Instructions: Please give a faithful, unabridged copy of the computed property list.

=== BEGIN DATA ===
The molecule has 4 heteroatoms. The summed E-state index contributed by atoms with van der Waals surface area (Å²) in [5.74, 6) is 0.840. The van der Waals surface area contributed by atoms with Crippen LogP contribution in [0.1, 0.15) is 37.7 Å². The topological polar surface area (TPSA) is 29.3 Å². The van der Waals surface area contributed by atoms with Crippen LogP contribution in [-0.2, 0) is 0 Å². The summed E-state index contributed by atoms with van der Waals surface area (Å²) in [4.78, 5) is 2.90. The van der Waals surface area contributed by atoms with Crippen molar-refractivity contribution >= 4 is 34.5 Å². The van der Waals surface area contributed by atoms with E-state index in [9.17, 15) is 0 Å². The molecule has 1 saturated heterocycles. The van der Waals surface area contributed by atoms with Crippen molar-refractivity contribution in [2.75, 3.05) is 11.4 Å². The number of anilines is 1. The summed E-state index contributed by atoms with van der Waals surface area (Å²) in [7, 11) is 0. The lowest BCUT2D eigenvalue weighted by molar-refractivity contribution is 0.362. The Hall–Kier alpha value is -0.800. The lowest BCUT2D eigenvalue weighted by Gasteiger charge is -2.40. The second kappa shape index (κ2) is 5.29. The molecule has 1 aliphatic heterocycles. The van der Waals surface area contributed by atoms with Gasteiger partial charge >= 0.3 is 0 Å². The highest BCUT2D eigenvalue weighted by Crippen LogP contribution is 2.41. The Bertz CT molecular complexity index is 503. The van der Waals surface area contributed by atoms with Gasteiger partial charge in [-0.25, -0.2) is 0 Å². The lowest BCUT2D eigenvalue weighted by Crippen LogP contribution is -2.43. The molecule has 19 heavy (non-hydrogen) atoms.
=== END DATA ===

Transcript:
The molecule has 4 heteroatoms. The summed E-state index contributed by atoms with van der Waals surface area (Å²) in [5.74, 6) is 0.840. The van der Waals surface area contributed by atoms with Crippen LogP contribution in [0.1, 0.15) is 37.7 Å². The topological polar surface area (TPSA) is 29.3 Å². The van der Waals surface area contributed by atoms with Crippen LogP contribution in [-0.2, 0) is 0 Å². The summed E-state index contributed by atoms with van der Waals surface area (Å²) in [4.78, 5) is 2.90. The van der Waals surface area contributed by atoms with Crippen molar-refractivity contribution >= 4 is 34.5 Å². The van der Waals surface area contributed by atoms with E-state index in [9.17, 15) is 0 Å². The molecule has 1 saturated heterocycles. The van der Waals surface area contributed by atoms with Crippen molar-refractivity contribution in [2.75, 3.05) is 11.4 Å². The number of anilines is 1. The summed E-state index contributed by atoms with van der Waals surface area (Å²) in [7, 11) is 0. The lowest BCUT2D eigenvalue weighted by molar-refractivity contribution is 0.362. The Hall–Kier alpha value is -0.800. The lowest BCUT2D eigenvalue weighted by Gasteiger charge is -2.40. The second kappa shape index (κ2) is 5.29. The molecule has 1 aliphatic heterocycles. The van der Waals surface area contributed by atoms with Gasteiger partial charge >= 0.3 is 0 Å². The highest BCUT2D eigenvalue weighted by Crippen LogP contribution is 2.41. The Bertz CT molecular complexity index is 503. The van der Waals surface area contributed by atoms with Gasteiger partial charge in [-0.25, -0.2) is 0 Å². The lowest BCUT2D eigenvalue weighted by Crippen LogP contribution is -2.43. The molecule has 19 heavy (non-hydrogen) atoms.